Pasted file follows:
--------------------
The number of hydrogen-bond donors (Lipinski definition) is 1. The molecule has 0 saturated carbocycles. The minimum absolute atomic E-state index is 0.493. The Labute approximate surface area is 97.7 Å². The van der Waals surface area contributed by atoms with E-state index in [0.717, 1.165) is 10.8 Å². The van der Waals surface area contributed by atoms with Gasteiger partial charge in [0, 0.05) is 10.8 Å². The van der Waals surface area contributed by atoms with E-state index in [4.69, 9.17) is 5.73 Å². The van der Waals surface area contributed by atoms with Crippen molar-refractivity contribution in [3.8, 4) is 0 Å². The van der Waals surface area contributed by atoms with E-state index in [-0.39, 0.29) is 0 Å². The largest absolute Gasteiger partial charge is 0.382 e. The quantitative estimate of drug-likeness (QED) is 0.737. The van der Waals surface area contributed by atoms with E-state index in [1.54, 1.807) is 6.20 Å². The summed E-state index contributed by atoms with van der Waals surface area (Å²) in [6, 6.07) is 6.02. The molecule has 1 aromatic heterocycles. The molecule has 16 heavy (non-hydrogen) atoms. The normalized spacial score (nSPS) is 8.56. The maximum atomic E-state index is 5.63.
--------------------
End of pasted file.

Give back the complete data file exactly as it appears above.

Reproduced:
The number of hydrogen-bond donors (Lipinski definition) is 1. The molecule has 0 saturated carbocycles. The minimum absolute atomic E-state index is 0.493. The Labute approximate surface area is 97.7 Å². The van der Waals surface area contributed by atoms with E-state index in [0.717, 1.165) is 10.8 Å². The van der Waals surface area contributed by atoms with Gasteiger partial charge in [0, 0.05) is 10.8 Å². The van der Waals surface area contributed by atoms with E-state index in [4.69, 9.17) is 5.73 Å². The van der Waals surface area contributed by atoms with Crippen molar-refractivity contribution in [3.8, 4) is 0 Å². The van der Waals surface area contributed by atoms with E-state index in [-0.39, 0.29) is 0 Å². The largest absolute Gasteiger partial charge is 0.382 e. The quantitative estimate of drug-likeness (QED) is 0.737. The van der Waals surface area contributed by atoms with E-state index in [1.54, 1.807) is 6.20 Å². The summed E-state index contributed by atoms with van der Waals surface area (Å²) in [6, 6.07) is 6.02. The molecule has 1 aromatic heterocycles. The molecule has 16 heavy (non-hydrogen) atoms. The normalized spacial score (nSPS) is 8.56. The maximum atomic E-state index is 5.63.